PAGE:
The Raincoast Conservation Foundation has received $2.66 million dollars from the federal government to improve juvenile salmon habitat near the mouth of the Fraser River.
Delta MP Carla Qualtrough announced the project on Sea Island Friday morning. The money comes from the $75 million Coastal Restoration Fund the government claims will help to rehabilitate some of the country’s most vulnerable coastlines and protect marine life and ecosystems.
Over five years, non-profit environmental group Raincoast Conservation Foundation will use the funds to improve fish habitat in the estuary, which is facing threats from development and port activity.
The government notes: “Numerous training walls and rock jetties constructed in the Fraser River (e.g. North Arm, Iona, Steveston) have changed salinity, temperature, and sedimentation patterns in the estuary, which has led to the erosion of marsh channels, poor growing conditions and limited access for juvenile salmon.”
Sturgeon Bank, in particular, is receding because of rising sea levels and sediment not reaching the vegetation. The sediment acts to restore soil that is washed away in storms. According to local government scientists as the soil is eroded, so are the grasses, which provide habitat for salmon. The bank acts as flood protection against the west dyke. As such the City of Richmond has reported exploratory efforts by the provincial and federal governments to build sea berms off the bank.
“The Restoring Estuary Connectivity on the Delta of the Fraser River Estuary project will reconfigure key impediments to connectivity in the Fraser estuary (e.g. North Arm and Steveston jetties, Iona causeway) to restore freshwater benefits in the Fraser estuary, improve marsh habitat conditions, and provide broader access for juvenile salmon, potentially improving their early marine survival,” notes a news release from Fisheries and Oceans Canada.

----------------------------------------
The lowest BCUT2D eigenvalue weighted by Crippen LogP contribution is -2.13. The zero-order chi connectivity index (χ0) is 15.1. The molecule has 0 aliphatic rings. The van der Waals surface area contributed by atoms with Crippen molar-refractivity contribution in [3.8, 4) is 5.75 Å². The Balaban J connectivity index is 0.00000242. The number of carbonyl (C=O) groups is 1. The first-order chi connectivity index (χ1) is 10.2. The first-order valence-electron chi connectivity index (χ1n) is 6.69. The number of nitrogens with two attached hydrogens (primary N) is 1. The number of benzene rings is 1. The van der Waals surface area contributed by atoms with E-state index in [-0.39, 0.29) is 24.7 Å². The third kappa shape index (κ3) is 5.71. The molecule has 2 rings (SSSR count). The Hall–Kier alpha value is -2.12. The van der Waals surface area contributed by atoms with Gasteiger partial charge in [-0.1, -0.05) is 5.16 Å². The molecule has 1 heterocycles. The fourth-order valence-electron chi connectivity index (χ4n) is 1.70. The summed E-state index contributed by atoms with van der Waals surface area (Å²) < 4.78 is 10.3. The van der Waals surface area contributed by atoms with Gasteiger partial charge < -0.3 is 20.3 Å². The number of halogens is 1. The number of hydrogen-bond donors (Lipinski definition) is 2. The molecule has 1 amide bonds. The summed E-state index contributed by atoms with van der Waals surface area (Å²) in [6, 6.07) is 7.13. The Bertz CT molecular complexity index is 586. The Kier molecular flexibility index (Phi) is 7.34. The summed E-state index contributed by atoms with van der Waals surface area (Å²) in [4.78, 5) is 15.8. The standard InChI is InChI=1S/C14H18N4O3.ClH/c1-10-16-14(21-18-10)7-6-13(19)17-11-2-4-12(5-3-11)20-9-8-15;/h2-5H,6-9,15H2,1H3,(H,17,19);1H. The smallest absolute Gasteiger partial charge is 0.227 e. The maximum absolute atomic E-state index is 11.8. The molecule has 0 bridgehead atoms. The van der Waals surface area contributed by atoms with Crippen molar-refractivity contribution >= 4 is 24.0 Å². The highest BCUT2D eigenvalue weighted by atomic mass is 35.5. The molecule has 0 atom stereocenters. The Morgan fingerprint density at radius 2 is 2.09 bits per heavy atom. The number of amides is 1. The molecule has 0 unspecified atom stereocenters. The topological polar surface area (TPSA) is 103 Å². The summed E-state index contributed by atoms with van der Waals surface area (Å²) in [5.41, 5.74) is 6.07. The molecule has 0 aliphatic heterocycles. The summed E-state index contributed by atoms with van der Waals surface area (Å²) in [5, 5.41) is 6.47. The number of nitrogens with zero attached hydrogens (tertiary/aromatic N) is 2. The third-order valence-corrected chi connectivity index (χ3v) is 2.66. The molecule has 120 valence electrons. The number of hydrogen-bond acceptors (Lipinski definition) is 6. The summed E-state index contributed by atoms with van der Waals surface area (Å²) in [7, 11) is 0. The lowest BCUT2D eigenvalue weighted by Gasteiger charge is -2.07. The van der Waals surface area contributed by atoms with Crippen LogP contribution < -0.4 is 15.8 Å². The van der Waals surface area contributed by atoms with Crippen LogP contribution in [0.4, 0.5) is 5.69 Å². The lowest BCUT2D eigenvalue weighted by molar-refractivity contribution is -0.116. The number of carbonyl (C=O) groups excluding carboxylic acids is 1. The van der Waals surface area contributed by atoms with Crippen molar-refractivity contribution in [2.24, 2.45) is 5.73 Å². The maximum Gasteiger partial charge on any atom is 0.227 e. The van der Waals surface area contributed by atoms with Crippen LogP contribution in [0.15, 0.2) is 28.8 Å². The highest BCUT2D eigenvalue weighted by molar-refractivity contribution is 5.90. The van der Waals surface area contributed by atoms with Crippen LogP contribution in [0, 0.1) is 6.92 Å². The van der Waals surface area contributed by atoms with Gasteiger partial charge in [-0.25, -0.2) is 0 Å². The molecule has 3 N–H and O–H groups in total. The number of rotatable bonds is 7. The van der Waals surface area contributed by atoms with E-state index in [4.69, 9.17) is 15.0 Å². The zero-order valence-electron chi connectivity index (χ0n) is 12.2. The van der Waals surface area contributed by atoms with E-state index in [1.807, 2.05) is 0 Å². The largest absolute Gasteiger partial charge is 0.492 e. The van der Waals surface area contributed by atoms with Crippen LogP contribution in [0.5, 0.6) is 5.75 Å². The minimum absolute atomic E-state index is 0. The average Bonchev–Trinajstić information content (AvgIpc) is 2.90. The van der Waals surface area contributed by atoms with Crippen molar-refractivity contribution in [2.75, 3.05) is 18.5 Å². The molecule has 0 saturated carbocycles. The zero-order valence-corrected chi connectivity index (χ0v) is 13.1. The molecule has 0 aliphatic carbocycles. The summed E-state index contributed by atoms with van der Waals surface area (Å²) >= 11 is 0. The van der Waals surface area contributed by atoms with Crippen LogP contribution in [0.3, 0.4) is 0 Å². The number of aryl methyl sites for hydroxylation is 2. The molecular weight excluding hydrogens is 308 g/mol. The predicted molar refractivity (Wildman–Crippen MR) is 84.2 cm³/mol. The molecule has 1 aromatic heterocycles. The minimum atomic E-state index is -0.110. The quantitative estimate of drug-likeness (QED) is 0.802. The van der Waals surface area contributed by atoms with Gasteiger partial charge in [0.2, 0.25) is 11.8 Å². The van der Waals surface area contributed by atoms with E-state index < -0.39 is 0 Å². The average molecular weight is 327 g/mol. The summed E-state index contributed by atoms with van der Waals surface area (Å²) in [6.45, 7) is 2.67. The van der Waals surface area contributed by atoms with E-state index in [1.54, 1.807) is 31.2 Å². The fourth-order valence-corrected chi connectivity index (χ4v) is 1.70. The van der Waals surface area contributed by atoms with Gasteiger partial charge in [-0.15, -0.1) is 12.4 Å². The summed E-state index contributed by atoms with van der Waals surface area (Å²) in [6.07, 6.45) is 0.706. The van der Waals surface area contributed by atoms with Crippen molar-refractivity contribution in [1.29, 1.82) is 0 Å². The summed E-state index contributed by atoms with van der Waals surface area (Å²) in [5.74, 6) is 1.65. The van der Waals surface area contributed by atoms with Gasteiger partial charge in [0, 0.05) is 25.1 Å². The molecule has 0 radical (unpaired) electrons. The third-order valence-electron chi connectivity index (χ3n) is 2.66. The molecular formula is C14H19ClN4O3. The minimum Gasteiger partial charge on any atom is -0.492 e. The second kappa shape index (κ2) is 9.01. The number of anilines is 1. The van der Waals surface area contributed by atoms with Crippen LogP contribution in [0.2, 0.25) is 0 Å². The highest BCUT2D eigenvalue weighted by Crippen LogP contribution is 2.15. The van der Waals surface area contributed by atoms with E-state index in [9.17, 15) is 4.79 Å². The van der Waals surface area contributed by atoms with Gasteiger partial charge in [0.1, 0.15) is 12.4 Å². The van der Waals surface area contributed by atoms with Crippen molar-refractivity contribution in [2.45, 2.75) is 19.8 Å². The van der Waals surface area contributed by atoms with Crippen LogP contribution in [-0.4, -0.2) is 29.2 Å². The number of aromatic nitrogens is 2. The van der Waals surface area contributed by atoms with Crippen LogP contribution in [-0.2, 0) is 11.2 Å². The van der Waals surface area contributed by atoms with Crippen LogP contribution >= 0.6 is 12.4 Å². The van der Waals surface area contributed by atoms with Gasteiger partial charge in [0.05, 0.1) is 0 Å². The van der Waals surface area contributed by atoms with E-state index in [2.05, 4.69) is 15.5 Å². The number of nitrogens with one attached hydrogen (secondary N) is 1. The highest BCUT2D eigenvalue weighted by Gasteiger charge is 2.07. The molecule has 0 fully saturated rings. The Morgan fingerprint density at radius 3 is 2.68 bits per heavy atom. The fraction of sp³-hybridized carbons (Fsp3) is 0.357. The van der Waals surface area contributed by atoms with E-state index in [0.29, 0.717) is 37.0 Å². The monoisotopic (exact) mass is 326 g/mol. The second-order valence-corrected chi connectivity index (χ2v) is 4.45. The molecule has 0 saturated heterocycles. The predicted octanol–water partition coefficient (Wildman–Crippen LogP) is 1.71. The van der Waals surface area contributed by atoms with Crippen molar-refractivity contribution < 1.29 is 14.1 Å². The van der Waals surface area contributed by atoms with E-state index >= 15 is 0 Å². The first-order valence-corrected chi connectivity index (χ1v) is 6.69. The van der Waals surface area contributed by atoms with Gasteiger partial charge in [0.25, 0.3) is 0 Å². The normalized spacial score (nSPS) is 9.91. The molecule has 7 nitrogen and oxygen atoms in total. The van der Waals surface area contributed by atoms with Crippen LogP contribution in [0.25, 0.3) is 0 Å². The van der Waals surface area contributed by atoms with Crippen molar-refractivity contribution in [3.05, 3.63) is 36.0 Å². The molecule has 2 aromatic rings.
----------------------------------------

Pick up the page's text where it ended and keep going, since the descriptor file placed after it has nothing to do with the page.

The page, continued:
It adds: “This project has the potential to improve food availability within the critical habitat of endangered Southern Resident killer whales.”
“I am proud to support this Coastal Restoration Fund project that will protect British Columbia’s biodiversity and restore important salmon habitats. Our funding will facilitate collaborative efforts to carry out this essential work along the Fraser River,” said Qualtrough.
Her Liberal government is in the process of reviewing Roberts Bank Terminal II, a proposed container terminal for Port of Vancouver. The terminal would destroy equally sensitive marshland and salmon habitat off of Delta, just south of the Fraser.
Meanwhile, the government intends to fund and build a twinned Trans Mountain pipeline that would increase oil tanker traffic seven fold off the coast of Richmond. B.C. residents are split on the project, according to polls. Those close to the water fear the ship traffic (noise) will harm whales and a spill could be catastrophic to the environment.
The Vancouver Fraser Port Authority is studying the impact of shipping noise on whales.
Federal officials recently shut down some salmon and recreational fishing for the summer in key feeding grounds for killer whales.
The closures, which took effect June 1, apply to parts of the southern Gulf Islands, portions of Juan de Fuca Strait, and areas around the mouth of the Fraser River. It’s the latest move by Fisheries and Oceans to protect the endangered southern resident orca population by conserving their favourite food — Chinook salmon.